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Both designers and clients agree that an important key to client satisfaction is to
keep your clients posted throughout each job. When you pay attention to
building and maintaining excellent communications with your clients, they feel
that you are providing excellent service. And that gives you a competitive edge.
It isn’t easy to keep up communication, which is why many designers let this
important aspect of their business lapse. You need to be thoroughly organized,
and you need to maintain an overview of the status of all of your jobs. Graphic
designer Shamus Alley of New York City says it took him some time to find a
tracking formula that really works. In the beginning days of his career, he came
up with his own simple version, which he still uses years later.
We had a dry erase board that we put all of our clients’ names on. We used
different colored markers, which depicted the status of each job. Green
was finished, yellow was waiting for materials/revisions, and red was deadline
coming, “get it done!” We also had symbols that reminded us of the
pay status of each job. We developed a code so we could tell if there was
money owed or if the client was all paid up; that way we could monitor the
status of payment, but clients or visitors didn’t realize what we were
tracking. That system worked great for us.
Alley’s scoreboard is especially appropriate, because it is on display as a constant
visual reminder of his whole business picture at any given time. Visual
reminders will obviously work better for visual people. (Other types might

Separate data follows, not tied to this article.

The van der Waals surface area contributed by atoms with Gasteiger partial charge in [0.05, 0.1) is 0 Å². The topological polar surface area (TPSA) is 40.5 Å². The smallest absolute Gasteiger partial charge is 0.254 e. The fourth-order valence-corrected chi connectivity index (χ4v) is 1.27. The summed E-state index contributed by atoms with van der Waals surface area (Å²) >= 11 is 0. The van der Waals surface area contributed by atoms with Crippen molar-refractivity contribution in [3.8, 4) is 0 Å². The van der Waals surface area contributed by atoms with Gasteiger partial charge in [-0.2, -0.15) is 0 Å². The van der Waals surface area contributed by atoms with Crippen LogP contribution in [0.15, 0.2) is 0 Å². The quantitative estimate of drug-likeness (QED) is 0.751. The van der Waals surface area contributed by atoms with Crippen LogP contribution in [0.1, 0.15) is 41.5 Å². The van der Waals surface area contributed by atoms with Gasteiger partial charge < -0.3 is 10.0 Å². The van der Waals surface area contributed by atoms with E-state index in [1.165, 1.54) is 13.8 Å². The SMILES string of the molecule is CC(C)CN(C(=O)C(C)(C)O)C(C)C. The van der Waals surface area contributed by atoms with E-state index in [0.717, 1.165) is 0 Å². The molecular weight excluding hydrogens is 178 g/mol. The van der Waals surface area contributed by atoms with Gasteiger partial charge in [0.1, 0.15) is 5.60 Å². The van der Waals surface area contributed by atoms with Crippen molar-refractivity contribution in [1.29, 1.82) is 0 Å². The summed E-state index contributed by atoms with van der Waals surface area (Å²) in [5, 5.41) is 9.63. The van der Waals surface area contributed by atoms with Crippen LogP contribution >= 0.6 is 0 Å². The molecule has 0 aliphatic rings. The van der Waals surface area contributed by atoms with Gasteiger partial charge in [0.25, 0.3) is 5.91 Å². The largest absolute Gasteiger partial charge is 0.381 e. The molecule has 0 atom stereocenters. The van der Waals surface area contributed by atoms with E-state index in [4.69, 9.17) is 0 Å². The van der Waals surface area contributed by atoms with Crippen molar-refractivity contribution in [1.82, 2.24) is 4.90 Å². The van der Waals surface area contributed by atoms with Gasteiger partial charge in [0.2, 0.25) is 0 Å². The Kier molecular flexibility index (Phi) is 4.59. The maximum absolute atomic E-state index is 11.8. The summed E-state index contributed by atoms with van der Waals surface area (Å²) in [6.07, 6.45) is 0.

prefer to keep their files neatly tucked away out of sight.) Maintaining a visual
overview like Alley’s reminds the designer when it’s time to be proactive—when
to notify the client of changes or simple updates of the status of the job.
You should be sending messages to your clients that update them about the production
stages that were agreed to in the contract or agreement you signed before
beginning work. E-mails and phone calls are appropriate for these informal
updates, in which you remind your clients of upcoming decisions and/or approvals
they will have to make and set up appointments or meetings for that purpose.
graphic revised
Remember to be complete and correct when sending these informal e-mails. Use spell-check and grammar-check to ensure that your messages reflect your thorough attention to detail and high standards. Every day, clients voice their dissatisfaction about poorly written e-mails, noting that they don’t respect a careless writer and don’t trust him to pay attention to other details of the job. See pages 28 and 200 for e-mail guidelines. When updating by phone call, write out all the information you want to convey before you make the call. Here too, you want to sound thoroughly professional and in control of your information. See page 198 for telephone guidelines.